“Sweet words are like honey, a little may refresh, but too much gluts the stomach.” Anne Bradstreet
I stumbled across this article about giving the kind of praise that promotes healthy self-esteem rather than narcissistic views of self and abilities. That click led to some other articles on the same topic, looking at Praise vs Feedback, Praise for Girls, and another referencing the excellent Verizon video showing how conservative views of what girls should and shouldn’t do can deter them from tackling things like science and engineering.
I work in a boys’ school, so in my professional life the girl-focussed articles are less directly relevant, but the core message is still important: we must take care to show children with our words and actions that we value their efforts.
Things I am taking from this reading on a dreary Friday afternoon:
- from the work of Carol Dweck: praise the process eg “I can see that you have worked really hard to write this story/ improve your piano playing/ latest achievement of any kind”
- give the child your time and undivided attention: it proves that you value their actions (this is pretty hard in a class of 25 students when at least 5 of them are asking for help at any given moment)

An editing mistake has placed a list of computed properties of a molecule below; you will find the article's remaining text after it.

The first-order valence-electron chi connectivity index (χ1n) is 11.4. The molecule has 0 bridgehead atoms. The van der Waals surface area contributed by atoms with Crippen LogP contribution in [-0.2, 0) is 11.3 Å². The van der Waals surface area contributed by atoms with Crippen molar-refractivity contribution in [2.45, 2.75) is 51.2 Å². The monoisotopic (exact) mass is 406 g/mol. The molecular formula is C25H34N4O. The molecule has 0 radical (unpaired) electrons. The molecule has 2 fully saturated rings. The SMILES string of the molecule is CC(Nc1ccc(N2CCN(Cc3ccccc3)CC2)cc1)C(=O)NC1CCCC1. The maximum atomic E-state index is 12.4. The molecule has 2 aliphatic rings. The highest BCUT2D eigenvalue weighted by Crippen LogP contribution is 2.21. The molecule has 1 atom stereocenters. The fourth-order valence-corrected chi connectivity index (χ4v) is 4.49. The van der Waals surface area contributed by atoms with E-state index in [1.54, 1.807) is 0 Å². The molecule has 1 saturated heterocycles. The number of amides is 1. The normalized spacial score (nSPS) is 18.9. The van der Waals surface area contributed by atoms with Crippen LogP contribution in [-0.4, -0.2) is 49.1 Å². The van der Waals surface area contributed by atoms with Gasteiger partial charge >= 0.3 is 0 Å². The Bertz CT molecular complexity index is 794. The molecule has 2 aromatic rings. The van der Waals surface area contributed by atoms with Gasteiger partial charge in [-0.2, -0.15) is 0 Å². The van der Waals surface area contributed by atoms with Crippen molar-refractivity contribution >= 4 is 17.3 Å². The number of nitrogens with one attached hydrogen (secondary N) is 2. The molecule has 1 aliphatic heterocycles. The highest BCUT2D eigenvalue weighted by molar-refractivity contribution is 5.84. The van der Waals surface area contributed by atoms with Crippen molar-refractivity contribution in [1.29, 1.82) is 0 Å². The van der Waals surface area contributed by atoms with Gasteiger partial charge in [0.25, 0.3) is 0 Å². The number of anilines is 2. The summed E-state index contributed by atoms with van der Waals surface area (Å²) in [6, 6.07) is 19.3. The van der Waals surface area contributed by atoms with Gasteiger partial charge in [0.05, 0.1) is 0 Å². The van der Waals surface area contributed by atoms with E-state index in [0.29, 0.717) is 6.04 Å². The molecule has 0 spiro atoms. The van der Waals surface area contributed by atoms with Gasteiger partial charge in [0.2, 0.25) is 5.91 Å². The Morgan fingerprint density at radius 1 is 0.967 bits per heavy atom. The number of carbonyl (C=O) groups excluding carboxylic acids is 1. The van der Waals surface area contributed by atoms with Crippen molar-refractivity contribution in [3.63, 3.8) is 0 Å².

- superficiality and throw-away comments do more harm than good
More than anything else this feels like something that has to be an attitudinal shift for teachers (and parents), because it requires real effort to slow down and focus on one thing long enough to find that meaningful connection. In some areas that comes more easily than others – in conversations with my students about books they have enjoyed, it is easy to relax into a discussion about likes and interests, not least because that is likely to be a one-on-one or small group discussion. Finding times within a frantically busy lesson to pause beside someone and let them know that you saw their thinking and correction of their own spelling mistakes (for instance) is a lot harder.
And this weekend I will be listening to the way I talk to my daughters and son, looking for ways to give them the kind of feedback that shows I value them as young people who are growing into confident, capable individuals whom I will support in whatever direction they choose to travel.